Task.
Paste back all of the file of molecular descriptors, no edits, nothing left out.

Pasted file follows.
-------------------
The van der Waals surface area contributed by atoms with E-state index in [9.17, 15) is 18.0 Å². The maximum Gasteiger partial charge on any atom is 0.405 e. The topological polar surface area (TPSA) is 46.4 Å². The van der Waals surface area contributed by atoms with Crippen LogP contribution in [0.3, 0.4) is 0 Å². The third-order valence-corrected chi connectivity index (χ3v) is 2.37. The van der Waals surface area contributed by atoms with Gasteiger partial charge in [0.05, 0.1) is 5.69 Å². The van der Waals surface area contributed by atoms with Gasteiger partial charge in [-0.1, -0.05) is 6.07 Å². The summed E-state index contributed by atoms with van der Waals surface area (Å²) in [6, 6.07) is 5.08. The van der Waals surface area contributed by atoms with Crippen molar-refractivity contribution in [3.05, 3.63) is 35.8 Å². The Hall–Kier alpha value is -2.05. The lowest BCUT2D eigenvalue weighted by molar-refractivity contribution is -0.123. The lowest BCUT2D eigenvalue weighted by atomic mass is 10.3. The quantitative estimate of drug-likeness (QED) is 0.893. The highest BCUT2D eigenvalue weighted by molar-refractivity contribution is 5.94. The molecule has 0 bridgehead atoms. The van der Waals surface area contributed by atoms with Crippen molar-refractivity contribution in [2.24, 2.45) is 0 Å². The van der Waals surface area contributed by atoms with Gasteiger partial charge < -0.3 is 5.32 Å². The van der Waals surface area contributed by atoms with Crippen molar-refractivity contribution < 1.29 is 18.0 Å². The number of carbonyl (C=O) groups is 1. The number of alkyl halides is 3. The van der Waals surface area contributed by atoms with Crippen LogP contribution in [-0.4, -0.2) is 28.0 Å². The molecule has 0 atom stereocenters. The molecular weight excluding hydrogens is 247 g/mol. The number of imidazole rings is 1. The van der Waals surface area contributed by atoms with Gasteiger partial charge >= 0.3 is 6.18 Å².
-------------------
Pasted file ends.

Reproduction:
The van der Waals surface area contributed by atoms with E-state index in [9.17, 15) is 18.0 Å². The maximum Gasteiger partial charge on any atom is 0.405 e. The topological polar surface area (TPSA) is 46.4 Å². The van der Waals surface area contributed by atoms with Crippen LogP contribution in [0.3, 0.4) is 0 Å². The third-order valence-corrected chi connectivity index (χ3v) is 2.37. The van der Waals surface area contributed by atoms with Gasteiger partial charge in [0.05, 0.1) is 5.69 Å². The van der Waals surface area contributed by atoms with Gasteiger partial charge in [-0.1, -0.05) is 6.07 Å². The summed E-state index contributed by atoms with van der Waals surface area (Å²) in [6, 6.07) is 5.08. The van der Waals surface area contributed by atoms with Crippen molar-refractivity contribution in [3.05, 3.63) is 35.8 Å². The Hall–Kier alpha value is -2.05. The lowest BCUT2D eigenvalue weighted by molar-refractivity contribution is -0.123. The lowest BCUT2D eigenvalue weighted by atomic mass is 10.3. The quantitative estimate of drug-likeness (QED) is 0.893. The highest BCUT2D eigenvalue weighted by molar-refractivity contribution is 5.94. The molecule has 0 bridgehead atoms. The van der Waals surface area contributed by atoms with Crippen molar-refractivity contribution in [2.24, 2.45) is 0 Å². The van der Waals surface area contributed by atoms with Gasteiger partial charge < -0.3 is 5.32 Å². The van der Waals surface area contributed by atoms with Crippen molar-refractivity contribution < 1.29 is 18.0 Å². The number of carbonyl (C=O) groups is 1. The number of alkyl halides is 3. The van der Waals surface area contributed by atoms with Crippen LogP contribution in [-0.4, -0.2) is 28.0 Å². The molecule has 0 atom stereocenters. The molecular weight excluding hydrogens is 247 g/mol. The number of imidazole rings is 1. The van der Waals surface area contributed by atoms with Gasteiger partial charge >= 0.3 is 6.18 Å².